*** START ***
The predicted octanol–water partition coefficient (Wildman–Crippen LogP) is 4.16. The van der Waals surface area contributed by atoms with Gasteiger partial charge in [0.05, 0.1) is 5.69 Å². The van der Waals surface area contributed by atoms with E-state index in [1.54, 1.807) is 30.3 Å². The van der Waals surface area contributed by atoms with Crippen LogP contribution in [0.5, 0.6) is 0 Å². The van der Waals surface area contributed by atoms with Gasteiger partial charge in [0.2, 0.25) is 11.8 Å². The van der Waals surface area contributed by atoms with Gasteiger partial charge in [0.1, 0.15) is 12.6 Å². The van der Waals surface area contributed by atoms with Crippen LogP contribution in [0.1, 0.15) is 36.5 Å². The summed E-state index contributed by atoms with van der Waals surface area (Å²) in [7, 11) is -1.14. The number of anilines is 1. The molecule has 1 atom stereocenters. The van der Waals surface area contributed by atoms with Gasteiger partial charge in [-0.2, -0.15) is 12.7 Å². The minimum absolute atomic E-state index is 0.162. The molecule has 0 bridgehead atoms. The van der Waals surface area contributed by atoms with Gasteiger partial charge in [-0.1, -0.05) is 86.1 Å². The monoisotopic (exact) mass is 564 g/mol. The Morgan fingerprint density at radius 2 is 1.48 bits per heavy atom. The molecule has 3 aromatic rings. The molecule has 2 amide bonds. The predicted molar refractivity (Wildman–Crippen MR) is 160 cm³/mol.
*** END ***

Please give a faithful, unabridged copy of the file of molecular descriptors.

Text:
The predicted octanol–water partition coefficient (Wildman–Crippen LogP) is 4.16. The van der Waals surface area contributed by atoms with Gasteiger partial charge in [0.05, 0.1) is 5.69 Å². The van der Waals surface area contributed by atoms with E-state index in [1.54, 1.807) is 30.3 Å². The van der Waals surface area contributed by atoms with Crippen LogP contribution in [0.5, 0.6) is 0 Å². The van der Waals surface area contributed by atoms with Gasteiger partial charge in [0.2, 0.25) is 11.8 Å². The van der Waals surface area contributed by atoms with Gasteiger partial charge in [0.1, 0.15) is 12.6 Å². The van der Waals surface area contributed by atoms with Crippen LogP contribution in [0.1, 0.15) is 36.5 Å². The summed E-state index contributed by atoms with van der Waals surface area (Å²) in [7, 11) is -1.14. The number of anilines is 1. The molecule has 1 atom stereocenters. The van der Waals surface area contributed by atoms with Gasteiger partial charge in [-0.2, -0.15) is 12.7 Å². The minimum absolute atomic E-state index is 0.162. The molecule has 0 bridgehead atoms. The van der Waals surface area contributed by atoms with Gasteiger partial charge in [-0.1, -0.05) is 86.1 Å². The monoisotopic (exact) mass is 564 g/mol. The Morgan fingerprint density at radius 2 is 1.48 bits per heavy atom. The molecule has 3 aromatic rings. The molecule has 2 amide bonds. The predicted molar refractivity (Wildman–Crippen MR) is 160 cm³/mol.